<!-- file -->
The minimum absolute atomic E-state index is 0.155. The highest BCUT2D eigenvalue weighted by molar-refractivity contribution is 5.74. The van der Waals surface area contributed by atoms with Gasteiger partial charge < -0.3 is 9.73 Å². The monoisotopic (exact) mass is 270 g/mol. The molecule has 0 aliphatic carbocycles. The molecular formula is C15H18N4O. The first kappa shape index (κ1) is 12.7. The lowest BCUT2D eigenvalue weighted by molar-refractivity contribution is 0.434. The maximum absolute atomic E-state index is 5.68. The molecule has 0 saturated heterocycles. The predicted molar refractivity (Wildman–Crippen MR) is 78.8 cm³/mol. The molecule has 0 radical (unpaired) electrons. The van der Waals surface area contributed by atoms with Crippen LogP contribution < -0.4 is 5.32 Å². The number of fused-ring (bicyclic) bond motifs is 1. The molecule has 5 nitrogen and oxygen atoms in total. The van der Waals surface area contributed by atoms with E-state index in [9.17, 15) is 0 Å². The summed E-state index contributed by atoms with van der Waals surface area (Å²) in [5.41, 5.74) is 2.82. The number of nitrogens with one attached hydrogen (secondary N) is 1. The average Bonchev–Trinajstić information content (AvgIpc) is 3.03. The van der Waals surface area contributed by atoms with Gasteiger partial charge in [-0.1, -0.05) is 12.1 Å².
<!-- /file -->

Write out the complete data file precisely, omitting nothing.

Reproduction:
The minimum absolute atomic E-state index is 0.155. The highest BCUT2D eigenvalue weighted by molar-refractivity contribution is 5.74. The van der Waals surface area contributed by atoms with Gasteiger partial charge < -0.3 is 9.73 Å². The monoisotopic (exact) mass is 270 g/mol. The molecule has 0 aliphatic carbocycles. The molecular formula is C15H18N4O. The first kappa shape index (κ1) is 12.7. The lowest BCUT2D eigenvalue weighted by molar-refractivity contribution is 0.434. The maximum absolute atomic E-state index is 5.68. The molecule has 0 saturated heterocycles. The predicted molar refractivity (Wildman–Crippen MR) is 78.8 cm³/mol. The molecule has 0 radical (unpaired) electrons. The van der Waals surface area contributed by atoms with Crippen LogP contribution < -0.4 is 5.32 Å². The number of fused-ring (bicyclic) bond motifs is 1. The molecule has 5 nitrogen and oxygen atoms in total. The van der Waals surface area contributed by atoms with E-state index in [9.17, 15) is 0 Å². The summed E-state index contributed by atoms with van der Waals surface area (Å²) in [5.41, 5.74) is 2.82. The number of nitrogens with one attached hydrogen (secondary N) is 1. The average Bonchev–Trinajstić information content (AvgIpc) is 3.03. The van der Waals surface area contributed by atoms with Gasteiger partial charge in [-0.1, -0.05) is 12.1 Å².